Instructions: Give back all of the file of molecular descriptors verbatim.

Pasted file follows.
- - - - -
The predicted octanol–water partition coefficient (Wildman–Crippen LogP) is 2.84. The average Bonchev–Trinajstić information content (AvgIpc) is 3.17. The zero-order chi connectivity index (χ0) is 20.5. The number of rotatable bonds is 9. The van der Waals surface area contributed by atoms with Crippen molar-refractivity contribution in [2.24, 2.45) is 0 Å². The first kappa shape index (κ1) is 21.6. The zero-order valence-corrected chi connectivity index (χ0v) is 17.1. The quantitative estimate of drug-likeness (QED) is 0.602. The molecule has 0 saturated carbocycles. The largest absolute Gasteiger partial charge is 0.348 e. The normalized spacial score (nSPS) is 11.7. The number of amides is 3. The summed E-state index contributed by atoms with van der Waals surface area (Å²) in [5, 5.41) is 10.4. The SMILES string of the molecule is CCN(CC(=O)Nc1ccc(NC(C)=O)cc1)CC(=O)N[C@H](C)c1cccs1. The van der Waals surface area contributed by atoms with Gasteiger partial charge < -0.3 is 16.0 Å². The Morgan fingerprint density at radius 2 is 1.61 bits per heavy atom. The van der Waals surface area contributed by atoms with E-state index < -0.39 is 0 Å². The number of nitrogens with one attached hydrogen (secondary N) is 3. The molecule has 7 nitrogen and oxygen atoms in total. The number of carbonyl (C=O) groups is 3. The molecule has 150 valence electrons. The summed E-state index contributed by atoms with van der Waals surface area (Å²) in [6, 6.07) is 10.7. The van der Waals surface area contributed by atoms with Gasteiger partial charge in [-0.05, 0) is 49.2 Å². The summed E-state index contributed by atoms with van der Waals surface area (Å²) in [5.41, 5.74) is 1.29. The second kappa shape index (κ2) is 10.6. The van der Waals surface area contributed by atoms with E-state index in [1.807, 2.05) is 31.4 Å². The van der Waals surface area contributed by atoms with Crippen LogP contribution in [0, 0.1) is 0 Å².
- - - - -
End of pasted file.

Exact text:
The predicted octanol–water partition coefficient (Wildman–Crippen LogP) is 2.84. The average Bonchev–Trinajstić information content (AvgIpc) is 3.17. The zero-order chi connectivity index (χ0) is 20.5. The number of rotatable bonds is 9. The van der Waals surface area contributed by atoms with Crippen molar-refractivity contribution in [2.24, 2.45) is 0 Å². The first kappa shape index (κ1) is 21.6. The zero-order valence-corrected chi connectivity index (χ0v) is 17.1. The quantitative estimate of drug-likeness (QED) is 0.602. The molecule has 0 saturated carbocycles. The largest absolute Gasteiger partial charge is 0.348 e. The normalized spacial score (nSPS) is 11.7. The number of amides is 3. The summed E-state index contributed by atoms with van der Waals surface area (Å²) in [5, 5.41) is 10.4. The SMILES string of the molecule is CCN(CC(=O)Nc1ccc(NC(C)=O)cc1)CC(=O)N[C@H](C)c1cccs1. The van der Waals surface area contributed by atoms with Gasteiger partial charge < -0.3 is 16.0 Å². The Morgan fingerprint density at radius 2 is 1.61 bits per heavy atom. The van der Waals surface area contributed by atoms with E-state index < -0.39 is 0 Å². The number of nitrogens with one attached hydrogen (secondary N) is 3. The molecule has 7 nitrogen and oxygen atoms in total. The number of carbonyl (C=O) groups is 3. The molecule has 150 valence electrons. The summed E-state index contributed by atoms with van der Waals surface area (Å²) in [6, 6.07) is 10.7. The van der Waals surface area contributed by atoms with Gasteiger partial charge in [-0.05, 0) is 49.2 Å². The summed E-state index contributed by atoms with van der Waals surface area (Å²) in [5.41, 5.74) is 1.29. The second kappa shape index (κ2) is 10.6. The van der Waals surface area contributed by atoms with E-state index in [1.807, 2.05) is 31.4 Å². The van der Waals surface area contributed by atoms with Crippen LogP contribution in [0, 0.1) is 0 Å².